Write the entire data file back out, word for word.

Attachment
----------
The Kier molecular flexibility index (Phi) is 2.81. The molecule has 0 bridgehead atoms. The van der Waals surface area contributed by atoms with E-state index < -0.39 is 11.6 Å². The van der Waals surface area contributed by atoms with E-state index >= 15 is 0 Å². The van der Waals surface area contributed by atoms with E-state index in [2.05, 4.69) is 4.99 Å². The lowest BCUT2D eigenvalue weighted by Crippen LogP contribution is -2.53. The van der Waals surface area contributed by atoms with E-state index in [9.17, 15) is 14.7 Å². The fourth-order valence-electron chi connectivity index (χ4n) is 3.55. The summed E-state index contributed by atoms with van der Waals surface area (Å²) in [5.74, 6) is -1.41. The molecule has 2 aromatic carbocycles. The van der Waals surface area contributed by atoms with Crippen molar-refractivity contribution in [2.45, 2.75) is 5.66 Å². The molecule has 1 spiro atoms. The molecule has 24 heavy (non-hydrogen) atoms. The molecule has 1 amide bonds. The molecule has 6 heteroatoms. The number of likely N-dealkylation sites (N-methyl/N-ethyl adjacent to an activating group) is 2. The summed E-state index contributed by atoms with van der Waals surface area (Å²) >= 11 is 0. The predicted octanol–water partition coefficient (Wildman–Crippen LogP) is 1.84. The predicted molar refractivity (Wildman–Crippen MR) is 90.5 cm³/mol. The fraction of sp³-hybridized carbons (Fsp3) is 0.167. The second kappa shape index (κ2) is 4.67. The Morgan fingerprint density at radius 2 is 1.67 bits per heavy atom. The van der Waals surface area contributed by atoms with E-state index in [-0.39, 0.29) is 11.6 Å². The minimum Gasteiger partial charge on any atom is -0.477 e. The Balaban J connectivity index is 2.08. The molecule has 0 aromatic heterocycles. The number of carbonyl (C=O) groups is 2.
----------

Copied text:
The Kier molecular flexibility index (Phi) is 2.81. The molecule has 0 bridgehead atoms. The van der Waals surface area contributed by atoms with E-state index < -0.39 is 11.6 Å². The van der Waals surface area contributed by atoms with E-state index >= 15 is 0 Å². The van der Waals surface area contributed by atoms with E-state index in [2.05, 4.69) is 4.99 Å². The lowest BCUT2D eigenvalue weighted by Crippen LogP contribution is -2.53. The van der Waals surface area contributed by atoms with E-state index in [9.17, 15) is 14.7 Å². The fourth-order valence-electron chi connectivity index (χ4n) is 3.55. The summed E-state index contributed by atoms with van der Waals surface area (Å²) in [5.74, 6) is -1.41. The molecule has 2 aromatic carbocycles. The van der Waals surface area contributed by atoms with Crippen molar-refractivity contribution in [2.45, 2.75) is 5.66 Å². The molecule has 1 spiro atoms. The molecule has 24 heavy (non-hydrogen) atoms. The molecule has 1 amide bonds. The molecule has 6 heteroatoms. The number of likely N-dealkylation sites (N-methyl/N-ethyl adjacent to an activating group) is 2. The summed E-state index contributed by atoms with van der Waals surface area (Å²) >= 11 is 0. The predicted octanol–water partition coefficient (Wildman–Crippen LogP) is 1.84. The predicted molar refractivity (Wildman–Crippen MR) is 90.5 cm³/mol. The fraction of sp³-hybridized carbons (Fsp3) is 0.167. The second kappa shape index (κ2) is 4.67. The Morgan fingerprint density at radius 2 is 1.67 bits per heavy atom. The van der Waals surface area contributed by atoms with E-state index in [-0.39, 0.29) is 11.6 Å². The minimum Gasteiger partial charge on any atom is -0.477 e. The Balaban J connectivity index is 2.08. The molecule has 0 aromatic heterocycles. The number of carbonyl (C=O) groups is 2.